Exploring theories and practices of creating a feeling of being ‘at home’ in the world, Finding Home (2006) is a multi-modal artwork accompanied by an illustrated text, all based on a walk with my dog, Auggie, through our Toronto neighbourhood.
Finding Home integrates media as diverse as large-scale charcoal drawings, textile maps and sculptural objects, archival and contemporary photographs together in an untraditional collage. Collage being a medium of juxtapositions, the visual installation and associated text invite the viewer/reader to consider the formal and conceptual individualities of the various components as a single conversation — about place, belonging and home.
More academically known as Finding Home: Knowledge, Collage and the Local Environments (2007), this project is my practice-based PhD research and was the first doctoral work of artistic research at York University (Toronto, Canada). As a doctoral dissertation, Finding Home won multiple national and international awards for excellence and innovation. Excerpts of a video tour I made of the dissertation exhibition at Toronto’s Gladstone Hotel can be seen here and here.
Textile maps of multiple neighbourhood walks, featuring silk pieces and hand stitching on pea green organza, coordinate with similarly toned lengths of handmade mulberry paper onto which is stitched and glued archival and contemporary photos, printed on textured Japanese paper. Finding Home aims to engage both the visual and the haptic senses.
Each of the five large drawings of Finding Home portrays recognizable neighbourhood features in a highly naturalistic style that is easily accessible to all kinds of viewers. Each image serves as a door-sized glimpse of a characteristically ‘Toronto’ streetscape, in this case, the popular ‘Queen West West’ neighbourhood near my then-studio. Each drawing is based on a composite of multiple source photographs, worked in vine charcoal and charcoal pencil on warm pressed watercolour paper.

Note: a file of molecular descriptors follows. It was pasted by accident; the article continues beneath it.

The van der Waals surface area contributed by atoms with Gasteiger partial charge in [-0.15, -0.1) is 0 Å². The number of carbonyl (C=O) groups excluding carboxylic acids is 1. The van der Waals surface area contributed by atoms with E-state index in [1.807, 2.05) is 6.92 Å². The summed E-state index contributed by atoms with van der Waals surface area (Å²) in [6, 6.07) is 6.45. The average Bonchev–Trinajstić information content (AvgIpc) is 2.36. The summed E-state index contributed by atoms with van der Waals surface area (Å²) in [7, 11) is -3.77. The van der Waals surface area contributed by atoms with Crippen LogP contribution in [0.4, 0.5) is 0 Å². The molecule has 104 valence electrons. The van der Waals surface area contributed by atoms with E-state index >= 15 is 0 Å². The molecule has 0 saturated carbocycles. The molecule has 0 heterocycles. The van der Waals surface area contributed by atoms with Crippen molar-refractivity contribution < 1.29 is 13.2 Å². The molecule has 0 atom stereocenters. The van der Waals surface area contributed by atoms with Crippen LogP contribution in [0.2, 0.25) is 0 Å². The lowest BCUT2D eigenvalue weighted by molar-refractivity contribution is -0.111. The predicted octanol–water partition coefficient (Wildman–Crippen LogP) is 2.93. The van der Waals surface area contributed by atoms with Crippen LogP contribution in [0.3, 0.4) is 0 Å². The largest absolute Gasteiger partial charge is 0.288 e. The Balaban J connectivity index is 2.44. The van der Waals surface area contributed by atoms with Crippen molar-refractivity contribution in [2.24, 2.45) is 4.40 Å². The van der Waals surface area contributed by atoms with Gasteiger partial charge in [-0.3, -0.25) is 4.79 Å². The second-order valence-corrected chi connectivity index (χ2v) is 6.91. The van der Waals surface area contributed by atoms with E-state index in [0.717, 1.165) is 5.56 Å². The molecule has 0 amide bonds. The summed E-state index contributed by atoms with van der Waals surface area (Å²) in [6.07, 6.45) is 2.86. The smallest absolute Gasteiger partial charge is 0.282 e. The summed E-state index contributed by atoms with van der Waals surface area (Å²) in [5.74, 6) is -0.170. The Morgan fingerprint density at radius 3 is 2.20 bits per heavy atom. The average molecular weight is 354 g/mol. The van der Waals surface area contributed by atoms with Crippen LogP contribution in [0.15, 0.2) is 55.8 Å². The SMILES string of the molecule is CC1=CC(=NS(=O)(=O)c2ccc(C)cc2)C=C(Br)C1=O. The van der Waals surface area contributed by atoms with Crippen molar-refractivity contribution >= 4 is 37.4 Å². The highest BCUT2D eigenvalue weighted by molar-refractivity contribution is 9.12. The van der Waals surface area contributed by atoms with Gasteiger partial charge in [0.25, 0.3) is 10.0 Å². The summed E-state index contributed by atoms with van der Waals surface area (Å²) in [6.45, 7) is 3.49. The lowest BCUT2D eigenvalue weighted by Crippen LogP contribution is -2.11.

This drawing includes a woman walking with two dogs, engaging in the kind of peregrinatory knowledge practice that has become central to my own way of em-placing myself, linking my body to a locale, feeling the landscape’s contours through my own moving muscles and bones, the rhythms of my breath. Walking with a companion of another species, one has an ongoing opportunity to consider a very differently embodied way of being in the world. This body of work also initiated my ongoing interest in critical animal studies, exploring the ethics of animal-human relations in what’s being called the “post-human” era.
Finding Home was also my first step in mapping, offering four maps of walks through parts of my home neighbourhood. Exploring maps as interpretations – that is as representations of a very particular kind of knowledge at a specific moment of time – these works started with and adapted surveyors’ maps of the city, which including shapes of buildings, locations of lampposts, angles of alleyways, that is, all the structural details of the city at the time of the map’s making. (In their specificity, these could be seen as an analogue precursor to Google maps.) Given that I walked these sites regularly with Auggie, I benefited from his perspective on the territory and his knowledge of community. Accordingly, the maps mark in red any building in which a dog lived. The colours and textures of these maps aim to entice just as the actual neighbourhood enticed Auggie and me as we walked, our routes represented by the trajectories of embroidery floss. Stitch by stitch, step by step, our walks are accomplished.
Finding Home has been shown in whole and in part in galleries and community venues in Toronto and Montreal (Canada).